2. As the Indiana experience shows, the earlier you get started on budget cutting the better. Even though Uncle Sam has been running trillion-dollar deficits in recent years, the bond market hasn’t seemed too worried about the accumulation of all that debt. This has given President Barack Obama and Congress a window to make fiscal fixes that are reasonable rather than radical.

But the window could easily, and even quickly, close someday. If it does, the Federal Reserve chairman and the Treasury Secretary may be forced to trudge up to Capitol Hill and beg for action to reassure markets, such as a big tax hike (like a VAT). This is exactly the scenario some GOP spending hawks fear.

3. States should realize that Washington is not coming to their rescue, unless making it possible for them to declare bankruptcy counts as a “rescue.”


We hear so much about the evil corporations. Who has caused the financial crises in these states: Corporations?
Union-Politician collaboration?

Posted by Leon1 | Report as abusive

U.S. growth agenda must broaden beyond tax cuts

Jan 14, 2011 18:55 UTC

U.S. Treasury Secretary Timothy Geithner’s meeting with chief financial officers further suggests the White House may push for corporate tax reform. But with unemployment high, President Barack Obama’s efforts to boost growth shouldn’t stop there. More government investment in research and infrastructure is also warranted.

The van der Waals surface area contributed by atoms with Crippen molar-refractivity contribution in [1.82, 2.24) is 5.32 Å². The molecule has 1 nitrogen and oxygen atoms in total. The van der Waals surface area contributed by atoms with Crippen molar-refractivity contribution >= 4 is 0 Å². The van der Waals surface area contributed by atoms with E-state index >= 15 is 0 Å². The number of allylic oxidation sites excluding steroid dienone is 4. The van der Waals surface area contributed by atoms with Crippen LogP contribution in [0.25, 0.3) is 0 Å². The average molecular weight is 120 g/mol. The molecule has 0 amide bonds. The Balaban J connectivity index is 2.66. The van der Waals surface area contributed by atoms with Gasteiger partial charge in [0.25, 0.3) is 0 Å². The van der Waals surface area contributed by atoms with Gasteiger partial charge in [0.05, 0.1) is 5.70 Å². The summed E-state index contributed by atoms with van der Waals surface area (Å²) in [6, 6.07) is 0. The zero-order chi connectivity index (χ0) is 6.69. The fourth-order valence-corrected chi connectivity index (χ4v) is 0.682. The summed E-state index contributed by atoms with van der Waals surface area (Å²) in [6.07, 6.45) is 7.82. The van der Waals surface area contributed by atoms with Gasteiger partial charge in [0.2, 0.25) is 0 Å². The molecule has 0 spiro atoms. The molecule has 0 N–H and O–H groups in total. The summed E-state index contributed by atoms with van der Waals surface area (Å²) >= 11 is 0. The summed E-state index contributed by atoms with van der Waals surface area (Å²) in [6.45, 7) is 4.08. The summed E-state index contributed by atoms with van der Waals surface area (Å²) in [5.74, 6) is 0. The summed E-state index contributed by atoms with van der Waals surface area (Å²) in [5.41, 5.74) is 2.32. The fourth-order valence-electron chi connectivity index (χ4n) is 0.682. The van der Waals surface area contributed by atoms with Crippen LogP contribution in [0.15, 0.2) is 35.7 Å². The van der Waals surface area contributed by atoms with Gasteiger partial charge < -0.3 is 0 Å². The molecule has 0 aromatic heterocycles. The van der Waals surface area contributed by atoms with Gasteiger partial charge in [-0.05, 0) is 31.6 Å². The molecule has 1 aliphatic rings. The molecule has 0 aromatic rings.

Trend GDP growth of 3 percent will little improve the nation’s dire jobs situation. The broadest measure of unemployment — which includes part-timers who would prefer full-time work — is double pre-recession levels, as is the percentage of the unemployed jobless for 27 weeks or longer. Clearly government must do more to foster long-term growth and job creation while also keeping an eye on the public purse.

Cutting the top corporate tax rate to a level more competitive with other advanced economies could boost investment, hiring and worker wages. Congressional Republicans like the idea so much they will push it even if Obama doesn’t. And as long as the rate reduction is paid for by reducing market-distorting corporate tax breaks and subsidies, Democrats may play ball, too.

The GOP, which opposed Obama’s 2009 stimulus plan, has been cool to any notion of using spending to juice growth. That may be short-sighted. For instance, government funding of basic research can have a significant economic payoff. But a plan by House Republicans to roll back non-defense discretionary spending to 2008 levels could result in an 11 percent cut to the National Science Foundation’s already skimpy budget. Republicans should instead listen to Newt Gingrich — a possible 2012 GOP presidential candidate — and triple NSF funding.

Republicans, as General Electric Chief Executive Jeffrey Immelt noted this week, have also shown little enthusiasm for Obama’s idea of creating a national infrastructure bank to prioritize and financially seed projects around the country. But there’s no ideological reason that a Republican shouldn’t support such a plan. Even Tea Partiers mostly want to shrink government rather than abolish it.

And it’s really not that much money. Dramatically boosting research and infrastructure spending would cost roughly $75 billion a year, or 0.5 percent of GDP. Anyway, the major cutting needs to come in entitlements and defense, which combined account for 70 percent of the budget. All spending isn’t alike when it comes to boosting the economy and putting people back to work — a lesson Obama has a chance to teach.